Researchers Tap SGI Supercomputers in Effort to Harness Storehouse of Energy Locked Away in Earth's Vast Oceans
MOUNTAIN VIEW, Calif., (December 20, 2004)—Scientists in search of new and inexhaustible sources of energy require some of the most advanced supercomputing resources available. To address those needs, researchers at the University of Rochester's Laboratory for Laser Energetics (LLE) have acquired two powerful new supercomputers from Silicon Graphics (NYSE: SGI).
LLE researchers purchased two SGI® Altix® 3000 supercomputers - one powered by 256 Intel® Itanium® 2 processors and the other driven by 64 Itanium 2 processors - to accelerate efforts to identify sustainable and even infinite energy sources. LLE's broad range experiments include trying to pinpoint ways to use Inertial Confinement Fusion (ICF) to, among other things, harness the ocean's ample storehouse of untapped energy.
The Altix systems, installed in September, separately provide 256GB and 64GB of globally addressable memory, and deliver from two to 10 times the performance of the center's previously installed servers and supercomputers, including systems from IBM and Compaq. For LLE researchers, many of whom direct projects on behalf of the US Department of Energy, faster performance means scientists can achieve higher degrees of accuracy and productivity than ever before - a crucial advantage, because LLE scientists expect their experiments to grow only more complicated in the future.
"The work conducted at LLE involves exceptionally advanced science, such as the study of intensive laser matter interactions," said Professor Robert L. McCrory, director and CEO, Laboratory for Laser Energetics, University of Rochester. "These large-scale problems require enormous levels of compute power coupled with a system capable of holding massive data sets entirely in memory. After running exhaustive benchmarks on clusters and supercomputers from every major system provider, SGI Altix emerged as the only platform that met our compute demands as well as our price/performance requirements."
The new Altix supercomputers will help researchers conduct very large-scale multi-dimensional, radiation hydrodynamics simulations of ICF target implosion experiments carried out on the LLE's 60-beam OMEGA Laser system.
"The computational power afforded to us by this acquisition enables detailed studies of the development and Rayleigh-Taylor unstable growth of very fine-scale perturbations present in our experiments. Control of these perturbations is critical in the design and implementation of cryogenic ignition experiments to be carried out on the National Ignition Facility, currently under construction in Livermore, Calif.," said Patrick McKenty, senior scientist and group leader, Theoretical Division, LLE. "These ignition experiments will determine the feasibility of using ICF reactors as a virtually inexhaustible source of electrical power for generations to come."
LLE researchers also focus on development of new laser and materials technologies, new technologies related to high-energy-density phenomena, and other disciplines related to electro-optics, plasma physics, and nuclear fusion technology. At LLE and at research institutions the world over, Altix supercomputers have helped shorten the time to discovery for studying select materials and the research of high-energy physics. Because of their world-record performance and global shared-memory architecture, SGI Altix supercomputers and clusters enable massive amounts of data to be analyzed and studied in a very short timeframe.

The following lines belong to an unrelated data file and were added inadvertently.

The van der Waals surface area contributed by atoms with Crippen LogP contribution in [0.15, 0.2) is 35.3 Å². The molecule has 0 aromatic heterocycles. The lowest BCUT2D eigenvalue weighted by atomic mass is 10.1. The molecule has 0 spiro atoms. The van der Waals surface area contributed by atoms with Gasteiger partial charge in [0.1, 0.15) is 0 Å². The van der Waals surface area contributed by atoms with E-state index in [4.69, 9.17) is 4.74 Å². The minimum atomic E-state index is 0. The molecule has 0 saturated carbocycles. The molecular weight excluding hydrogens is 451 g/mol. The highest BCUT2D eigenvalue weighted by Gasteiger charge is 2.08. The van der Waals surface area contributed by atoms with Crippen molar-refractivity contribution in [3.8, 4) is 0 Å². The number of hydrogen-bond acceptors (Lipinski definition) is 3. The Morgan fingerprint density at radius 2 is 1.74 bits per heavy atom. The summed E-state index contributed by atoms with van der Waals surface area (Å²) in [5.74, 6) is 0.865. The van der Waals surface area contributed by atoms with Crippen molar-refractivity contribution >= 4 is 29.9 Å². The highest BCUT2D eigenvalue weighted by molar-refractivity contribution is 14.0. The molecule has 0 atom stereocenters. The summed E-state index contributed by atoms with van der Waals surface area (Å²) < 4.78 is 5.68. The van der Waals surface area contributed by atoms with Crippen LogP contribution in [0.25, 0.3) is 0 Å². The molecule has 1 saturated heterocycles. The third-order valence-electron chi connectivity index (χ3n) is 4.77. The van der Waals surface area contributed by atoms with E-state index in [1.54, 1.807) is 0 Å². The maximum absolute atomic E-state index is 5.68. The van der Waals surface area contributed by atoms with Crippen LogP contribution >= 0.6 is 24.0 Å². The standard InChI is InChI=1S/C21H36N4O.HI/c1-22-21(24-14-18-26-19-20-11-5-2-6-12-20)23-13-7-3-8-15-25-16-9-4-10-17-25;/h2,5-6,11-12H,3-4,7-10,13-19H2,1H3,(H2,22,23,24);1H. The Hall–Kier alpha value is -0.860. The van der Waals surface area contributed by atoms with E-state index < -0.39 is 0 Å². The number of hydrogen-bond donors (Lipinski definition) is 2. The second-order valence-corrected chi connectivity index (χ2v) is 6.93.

Clarix Technologies, a Rochester, NY-based provider of SGI® systems to research and education customers in New York and Pennsylvania, worked closely with the University of Rochester and SGI throughout the benchmarking and acquisition process.
News of the University of Rochester's acquisition of Altix supercomputers comes on the heels of the Oct. 26 unveiling of NASA's 10,240-processor Altix installation, named Columbia, which at that time was confirmed as the world's most powerful supercomputer. By applying to its scientific pursuits the same technology that built NASA's historic Columbia system, the University of Rochester joins a growing number of supercomputing centers adopting rapidly deployable, industry-standard SGI Altix systems powered by Intel Itanium 2 processors and a 64-bit Linux® operating environment.
"As the pace of scientific discovery accelerates, researchers are seeing their data sets swell in size and complexity, thus causing bottlenecks that can sap productivity and critically impede progress," said Jeff Greenwald, senior director, server product management and marketing, SGI. "The important work pursued by the University of Rochester's LLE simply cannot wait for systems that are unable to handle the load. We're proud that this vital research institution has turned to SGI Altix and its scalable, shared-memory architecture to serve as a platform for the LLE's exciting investigation into finding a limitless source of energy here on Earth."
SGI® Altix® 3000 systems are available today in single-system configurations of 8 to 256 processors, with larger multi-system configurations scaling to thousands of processors. For customers demanding even larger Altix systems, SGI plans to support configurations of 2,048 and more processors over time. Additional Altix system technical and availability information is posted on www.sgi.com/products/servers/altix/.